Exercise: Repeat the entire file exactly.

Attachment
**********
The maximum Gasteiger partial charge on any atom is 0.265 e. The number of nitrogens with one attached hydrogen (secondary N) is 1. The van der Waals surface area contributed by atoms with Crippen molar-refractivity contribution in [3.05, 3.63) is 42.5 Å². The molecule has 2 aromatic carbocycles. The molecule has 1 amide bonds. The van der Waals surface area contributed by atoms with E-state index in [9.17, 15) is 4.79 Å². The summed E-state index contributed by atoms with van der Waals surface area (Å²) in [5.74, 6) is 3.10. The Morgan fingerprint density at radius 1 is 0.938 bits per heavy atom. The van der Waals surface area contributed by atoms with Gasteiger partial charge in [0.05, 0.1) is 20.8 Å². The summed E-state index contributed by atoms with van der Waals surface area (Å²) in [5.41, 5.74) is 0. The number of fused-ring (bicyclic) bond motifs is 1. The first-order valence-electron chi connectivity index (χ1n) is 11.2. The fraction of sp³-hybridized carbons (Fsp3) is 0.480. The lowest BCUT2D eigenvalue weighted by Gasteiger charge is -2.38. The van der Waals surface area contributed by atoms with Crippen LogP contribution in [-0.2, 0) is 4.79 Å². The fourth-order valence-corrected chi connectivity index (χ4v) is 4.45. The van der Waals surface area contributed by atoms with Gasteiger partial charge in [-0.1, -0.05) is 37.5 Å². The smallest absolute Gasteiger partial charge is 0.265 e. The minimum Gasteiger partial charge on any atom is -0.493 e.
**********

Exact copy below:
The maximum Gasteiger partial charge on any atom is 0.265 e. The number of nitrogens with one attached hydrogen (secondary N) is 1. The van der Waals surface area contributed by atoms with Crippen molar-refractivity contribution in [3.05, 3.63) is 42.5 Å². The molecule has 2 aromatic carbocycles. The molecule has 1 amide bonds. The van der Waals surface area contributed by atoms with E-state index in [9.17, 15) is 4.79 Å². The summed E-state index contributed by atoms with van der Waals surface area (Å²) in [5.74, 6) is 3.10. The Morgan fingerprint density at radius 1 is 0.938 bits per heavy atom. The van der Waals surface area contributed by atoms with Gasteiger partial charge in [0.05, 0.1) is 20.8 Å². The summed E-state index contributed by atoms with van der Waals surface area (Å²) in [5.41, 5.74) is 0. The number of fused-ring (bicyclic) bond motifs is 1. The first-order valence-electron chi connectivity index (χ1n) is 11.2. The fraction of sp³-hybridized carbons (Fsp3) is 0.480. The lowest BCUT2D eigenvalue weighted by Gasteiger charge is -2.38. The van der Waals surface area contributed by atoms with Crippen LogP contribution in [-0.2, 0) is 4.79 Å². The fourth-order valence-corrected chi connectivity index (χ4v) is 4.45. The van der Waals surface area contributed by atoms with Gasteiger partial charge in [-0.1, -0.05) is 37.5 Å². The smallest absolute Gasteiger partial charge is 0.265 e. The minimum Gasteiger partial charge on any atom is -0.493 e.